Moscow: Russian President Dmitry Medvedev on Monday publicly criticised Prime Minister Vladimir Putin,
terming his remarks likening the use of military force in
Libya to a `call for crusades` as "unacceptable".
In what appeared to be a rare public disagreement
between Russia`s ruling tandem, Medvedev advocated caution in
assessing events in other countries, hours after Putin slammed
the coalition airstrikes in Libya.
"It is unacceptable to use terms that will essentially
lead to a collision of civilisations like `crusades` and the
like. This is unacceptable," Medvedev was quoted as saying by
the Russian ITAR TASS news agency.
Putin had earlier criticised the UN Security Council
resolution on Libya, saying it was akin to "a medieval call
for a crusade".
He said: "The UN Security Council resolution is
certainly faulty and deficient... It allows for an invasion of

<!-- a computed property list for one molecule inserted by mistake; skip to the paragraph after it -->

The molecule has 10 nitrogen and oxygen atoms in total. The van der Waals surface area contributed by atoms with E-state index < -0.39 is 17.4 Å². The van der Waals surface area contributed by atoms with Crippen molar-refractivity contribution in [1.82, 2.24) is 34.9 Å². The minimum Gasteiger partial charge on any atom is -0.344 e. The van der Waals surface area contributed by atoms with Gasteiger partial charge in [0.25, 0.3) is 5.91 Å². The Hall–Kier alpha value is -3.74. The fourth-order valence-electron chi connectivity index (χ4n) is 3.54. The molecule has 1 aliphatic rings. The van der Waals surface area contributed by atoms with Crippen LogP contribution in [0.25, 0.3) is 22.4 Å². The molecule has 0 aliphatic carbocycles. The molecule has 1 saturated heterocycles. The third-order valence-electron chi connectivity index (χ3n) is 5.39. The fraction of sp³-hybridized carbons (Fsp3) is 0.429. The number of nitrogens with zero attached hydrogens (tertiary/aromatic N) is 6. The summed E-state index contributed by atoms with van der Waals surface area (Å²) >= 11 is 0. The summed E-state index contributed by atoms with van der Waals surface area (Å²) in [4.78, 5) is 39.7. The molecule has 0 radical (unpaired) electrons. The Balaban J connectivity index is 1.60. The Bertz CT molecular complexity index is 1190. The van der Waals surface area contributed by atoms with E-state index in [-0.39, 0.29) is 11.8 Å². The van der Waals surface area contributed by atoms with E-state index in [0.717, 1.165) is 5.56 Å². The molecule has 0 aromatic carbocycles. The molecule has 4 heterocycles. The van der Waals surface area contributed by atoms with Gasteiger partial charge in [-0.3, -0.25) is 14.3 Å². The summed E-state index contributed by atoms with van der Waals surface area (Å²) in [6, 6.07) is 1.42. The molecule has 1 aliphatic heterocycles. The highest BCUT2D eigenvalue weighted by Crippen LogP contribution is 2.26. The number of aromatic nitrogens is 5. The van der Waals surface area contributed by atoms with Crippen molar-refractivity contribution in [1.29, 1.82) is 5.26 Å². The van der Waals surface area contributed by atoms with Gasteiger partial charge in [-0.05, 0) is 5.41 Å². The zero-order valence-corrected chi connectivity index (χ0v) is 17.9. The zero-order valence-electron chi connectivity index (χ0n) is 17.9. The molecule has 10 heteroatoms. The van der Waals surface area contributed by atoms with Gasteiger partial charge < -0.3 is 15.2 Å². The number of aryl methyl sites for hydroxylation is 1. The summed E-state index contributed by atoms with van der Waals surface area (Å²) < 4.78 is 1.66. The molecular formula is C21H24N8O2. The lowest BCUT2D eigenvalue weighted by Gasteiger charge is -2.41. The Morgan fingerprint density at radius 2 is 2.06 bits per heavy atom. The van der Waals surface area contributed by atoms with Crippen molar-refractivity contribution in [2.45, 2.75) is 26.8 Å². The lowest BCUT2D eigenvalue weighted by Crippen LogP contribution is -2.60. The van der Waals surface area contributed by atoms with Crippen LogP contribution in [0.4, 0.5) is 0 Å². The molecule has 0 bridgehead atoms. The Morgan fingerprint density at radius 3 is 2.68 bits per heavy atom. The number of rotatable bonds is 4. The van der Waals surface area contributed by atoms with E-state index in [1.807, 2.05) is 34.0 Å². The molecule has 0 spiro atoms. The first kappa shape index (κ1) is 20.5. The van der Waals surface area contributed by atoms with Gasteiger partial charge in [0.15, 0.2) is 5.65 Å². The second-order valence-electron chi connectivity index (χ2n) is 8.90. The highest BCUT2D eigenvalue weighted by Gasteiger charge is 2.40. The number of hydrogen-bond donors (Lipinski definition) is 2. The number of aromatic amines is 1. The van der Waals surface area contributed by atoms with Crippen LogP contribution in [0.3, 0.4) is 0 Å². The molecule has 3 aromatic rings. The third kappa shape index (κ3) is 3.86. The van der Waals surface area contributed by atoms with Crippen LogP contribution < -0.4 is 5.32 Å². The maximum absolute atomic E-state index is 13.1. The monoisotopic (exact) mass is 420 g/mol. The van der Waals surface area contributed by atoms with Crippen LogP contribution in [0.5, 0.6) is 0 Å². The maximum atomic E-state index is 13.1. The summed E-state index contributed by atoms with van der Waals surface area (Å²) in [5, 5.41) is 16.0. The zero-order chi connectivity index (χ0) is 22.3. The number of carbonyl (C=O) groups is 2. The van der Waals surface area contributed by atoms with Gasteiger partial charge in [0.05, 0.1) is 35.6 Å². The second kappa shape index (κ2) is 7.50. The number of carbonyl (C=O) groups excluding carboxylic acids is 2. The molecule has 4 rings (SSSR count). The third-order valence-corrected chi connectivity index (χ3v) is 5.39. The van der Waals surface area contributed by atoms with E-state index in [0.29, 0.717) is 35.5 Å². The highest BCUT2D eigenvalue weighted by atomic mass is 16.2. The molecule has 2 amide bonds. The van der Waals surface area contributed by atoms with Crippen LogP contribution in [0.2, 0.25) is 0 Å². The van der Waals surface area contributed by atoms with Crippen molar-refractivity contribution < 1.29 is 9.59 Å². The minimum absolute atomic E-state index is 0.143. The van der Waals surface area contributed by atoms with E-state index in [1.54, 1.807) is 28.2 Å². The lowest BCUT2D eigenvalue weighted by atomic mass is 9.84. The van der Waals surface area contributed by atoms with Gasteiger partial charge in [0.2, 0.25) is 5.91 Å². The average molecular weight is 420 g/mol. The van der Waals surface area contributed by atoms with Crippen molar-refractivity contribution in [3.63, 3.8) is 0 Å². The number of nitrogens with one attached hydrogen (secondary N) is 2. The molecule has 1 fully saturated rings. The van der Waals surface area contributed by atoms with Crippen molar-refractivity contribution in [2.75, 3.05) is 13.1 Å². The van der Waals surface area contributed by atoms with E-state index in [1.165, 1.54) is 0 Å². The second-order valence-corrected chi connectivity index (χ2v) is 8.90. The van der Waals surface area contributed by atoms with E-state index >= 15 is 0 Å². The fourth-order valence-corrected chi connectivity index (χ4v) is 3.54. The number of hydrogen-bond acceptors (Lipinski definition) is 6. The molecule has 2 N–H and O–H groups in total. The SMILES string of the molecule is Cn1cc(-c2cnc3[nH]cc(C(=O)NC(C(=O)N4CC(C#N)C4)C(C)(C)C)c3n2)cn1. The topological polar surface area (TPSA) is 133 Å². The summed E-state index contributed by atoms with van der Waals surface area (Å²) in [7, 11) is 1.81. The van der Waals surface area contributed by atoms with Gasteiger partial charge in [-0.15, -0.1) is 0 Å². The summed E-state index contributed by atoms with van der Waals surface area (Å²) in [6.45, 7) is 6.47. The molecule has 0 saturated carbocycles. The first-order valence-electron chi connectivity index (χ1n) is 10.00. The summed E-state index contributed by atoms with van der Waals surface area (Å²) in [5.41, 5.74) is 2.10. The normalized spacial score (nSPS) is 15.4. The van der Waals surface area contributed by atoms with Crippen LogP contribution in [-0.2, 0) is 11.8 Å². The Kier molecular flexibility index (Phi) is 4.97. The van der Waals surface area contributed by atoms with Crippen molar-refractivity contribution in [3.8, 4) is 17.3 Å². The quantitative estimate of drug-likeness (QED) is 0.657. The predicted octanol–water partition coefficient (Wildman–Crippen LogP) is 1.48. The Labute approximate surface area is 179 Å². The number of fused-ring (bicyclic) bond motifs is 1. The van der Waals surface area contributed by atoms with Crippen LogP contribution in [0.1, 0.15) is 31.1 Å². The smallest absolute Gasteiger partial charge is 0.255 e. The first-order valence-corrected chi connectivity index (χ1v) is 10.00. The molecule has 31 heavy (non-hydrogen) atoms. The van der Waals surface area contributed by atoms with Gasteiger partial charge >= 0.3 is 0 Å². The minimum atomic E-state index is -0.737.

a sovereign country".
Russia, along with China, India, Brazil and Germany,
had abstained from voting on the UNSC resolution that
authorised international military action in Libya, but did not
use its veto to defeat it.
Reacting strongly to Putin`s remarks, Medvedev said
his government had "conscientiously" refused to veto the
"I do not consider this resolution wrong. On the whole
it reflects our understanding of what is happening... It was a
qualified refusal to veto (it)," Medvedev said commenting on
Russia`s abstention from voting.
"We did it conscientiously. Such were my instructions
to the Foreign Ministry," he said.
US-led coalition military strikes against Gaddafi
began on Saturday after a month-long uprising by rebels in the
North African country.
The western coalition today intensified air and sea
strikes on Libyan defence targets flattening a command centre
of Muammar Gaddafi close to his private residence in Tripoli.
The Arab League, which supported the UNSC move for the
`no fly` zone, has criticised the heavy bombardments by the
western forces, saying several civilians had been killed or